It’s odd when his profile photo pops up and FB says, “You may know …”. Some days it makes me laugh, other days I cry … always, always, I’m happy to see his name. So grateful I got to have some time with him.

    1. “Some days it makes me laugh, other days I cry … always, always, I’m happy to see his name.” Oh, I know what you mean. I feel exactly the same. Thanks for sharing your experience here. Facebook is funny like that — I hate it, I’m annoyed with it…and yet in rare times it has been just what we need.

      Thanks for visiting.

  11. Cheri: this was a really amazing post. I haven’t had anyone close (or even Facebook close) to me pass on, so this was something that really made me think and prepare for. I smiled at the thought of rolling ones’ eyes towards sonogram pics and check-ins, because I do the same thing. It made the post come alive for me. You are a really great writer…

    1. This comment means a lot to me. It’s been several months since I wrote this (and since my friend passed away), but I reread the post after I saw your comment and I’m happy I was able to write all of it down as it was still so fresh. My friend’s avatar pops up in my Facebook food every now and then, and while still jarring, I’m fortunate for these reminders. I generally can’t stand Facebook, so I’m always surprised when it comforts me in this way.

  12. I am so sorry for your loss. Before social media became part of our everyday lives I found it difficult to know how to handle the e-mail addresses of friends I had lost. To delete them from my address book feels akin to deleting them from my life. Even though they had physically left this earth, they are still part of my past. As time has passed for some of them I find that I am grateful that I did not remove them from my addresses. Each time I see their names appear on the list, I remember wonderful times together. As long as the facebook pages appear for our friends we can go back to them and remember the good times too. Indirectly we can touch them in our own special way.

    1. Thanks for your comment. It’s weird — it’s been almost a few months since I wrote this post, and my friend’s name (or a tagged photo) has popped up in my FB feed, and it’s not as upsetting as I thought. Jarring for a moment, yes, but the reminder is nice. It’s positive. It’s odd and unexpected, but I’ll take it.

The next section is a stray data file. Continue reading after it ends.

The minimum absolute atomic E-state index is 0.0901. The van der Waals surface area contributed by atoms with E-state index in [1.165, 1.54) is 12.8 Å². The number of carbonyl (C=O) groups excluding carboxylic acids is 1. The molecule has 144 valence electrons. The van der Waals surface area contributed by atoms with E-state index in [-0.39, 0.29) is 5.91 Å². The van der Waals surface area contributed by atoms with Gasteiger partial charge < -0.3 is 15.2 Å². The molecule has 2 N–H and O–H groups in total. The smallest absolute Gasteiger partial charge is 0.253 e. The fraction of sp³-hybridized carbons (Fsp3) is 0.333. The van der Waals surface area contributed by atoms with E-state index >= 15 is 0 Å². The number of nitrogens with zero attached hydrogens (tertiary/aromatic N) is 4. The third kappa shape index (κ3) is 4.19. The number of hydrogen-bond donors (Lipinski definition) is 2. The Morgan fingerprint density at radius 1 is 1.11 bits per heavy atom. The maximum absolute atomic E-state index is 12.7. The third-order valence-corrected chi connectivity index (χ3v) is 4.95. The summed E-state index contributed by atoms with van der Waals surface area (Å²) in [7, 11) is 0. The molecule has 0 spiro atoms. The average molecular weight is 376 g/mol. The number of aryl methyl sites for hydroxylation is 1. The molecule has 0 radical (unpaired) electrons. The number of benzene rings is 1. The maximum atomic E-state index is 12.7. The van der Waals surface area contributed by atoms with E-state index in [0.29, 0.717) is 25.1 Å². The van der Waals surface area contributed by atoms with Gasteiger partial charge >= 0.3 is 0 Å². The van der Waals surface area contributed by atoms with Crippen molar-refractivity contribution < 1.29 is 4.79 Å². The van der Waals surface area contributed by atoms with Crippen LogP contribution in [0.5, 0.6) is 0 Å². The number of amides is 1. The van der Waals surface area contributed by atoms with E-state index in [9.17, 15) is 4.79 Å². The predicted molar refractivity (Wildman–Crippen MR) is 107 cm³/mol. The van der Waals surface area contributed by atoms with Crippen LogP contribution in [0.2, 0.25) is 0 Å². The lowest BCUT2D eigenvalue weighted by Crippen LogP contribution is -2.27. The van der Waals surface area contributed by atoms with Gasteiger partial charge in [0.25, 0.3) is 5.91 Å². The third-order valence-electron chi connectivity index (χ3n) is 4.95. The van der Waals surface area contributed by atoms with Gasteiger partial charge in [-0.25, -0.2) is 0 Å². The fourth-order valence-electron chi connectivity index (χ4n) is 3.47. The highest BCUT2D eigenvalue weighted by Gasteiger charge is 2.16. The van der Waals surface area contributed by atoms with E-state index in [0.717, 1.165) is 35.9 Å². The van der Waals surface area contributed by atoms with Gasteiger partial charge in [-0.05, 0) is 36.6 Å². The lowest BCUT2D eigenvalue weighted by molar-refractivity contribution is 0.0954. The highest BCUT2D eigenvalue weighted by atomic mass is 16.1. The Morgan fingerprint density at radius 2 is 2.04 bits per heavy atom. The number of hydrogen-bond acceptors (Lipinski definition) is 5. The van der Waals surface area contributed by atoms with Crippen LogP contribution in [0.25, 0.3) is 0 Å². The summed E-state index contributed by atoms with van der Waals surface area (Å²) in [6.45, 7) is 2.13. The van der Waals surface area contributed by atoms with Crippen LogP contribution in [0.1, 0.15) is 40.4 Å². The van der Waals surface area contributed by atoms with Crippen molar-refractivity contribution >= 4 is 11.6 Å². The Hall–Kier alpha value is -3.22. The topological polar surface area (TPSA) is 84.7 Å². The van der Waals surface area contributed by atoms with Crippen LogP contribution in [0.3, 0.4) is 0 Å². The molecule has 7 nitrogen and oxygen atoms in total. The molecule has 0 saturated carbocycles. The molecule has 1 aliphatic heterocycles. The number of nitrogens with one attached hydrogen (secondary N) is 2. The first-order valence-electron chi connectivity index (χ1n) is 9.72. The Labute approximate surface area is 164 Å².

13. I’m sorry for your loss.

    Years ago, I lost a friend who also had a Facebook profile, and I agree that it’s jarring to get reminders that I should write on his Facebook Wall again or send him a message. I wanted to yell, “He’s dead, you Facebook a******s!”, but who would’ve heard me?

    I chose to keep his profile on my friend list because I want to remember the person he was when he was alive. And you’re right—there’s no right or wrong way or mourning or grieving. Everyone has to do it in his or her own way.

    1. Agreed. Just today, someone tagged my friend in a photo, so his name popped up in my feed. It’s not as jarring as it was before — in fact, I welcome the reminder.

      Thanks for the note 🙂

  14. This post is an incredible testament to the power social media and web 2.0 is having in our daily lives. I think both you and I went through the same process of consideration with Facebook and Twitter, because years ago I would have also found this kind of online mourning practice to be awful, too impersonal and in poor taste. Why not bother to call? Can’t you just see the family in person and be decent enough to offer your condolences in a civil, respectful manner?

    But then again, these sites are becoming social instruments, tools of communication not unlike our body language, code/written word or speech. The use of internet and access to it has become so widespread that it’s creating some kind of convergence in the way we interact. It’s certainly making distances smaller and erasing a lot of borders.

    The random LOL posts, boring YouTube links and attention seeking pictures still annoy me.

    1. Joe — thank you so much for sharing your thoughts. I agree — these tools are changing the way we interact, communicate, deal with things, and go about our daily lives. I love exploring these kinds of topics.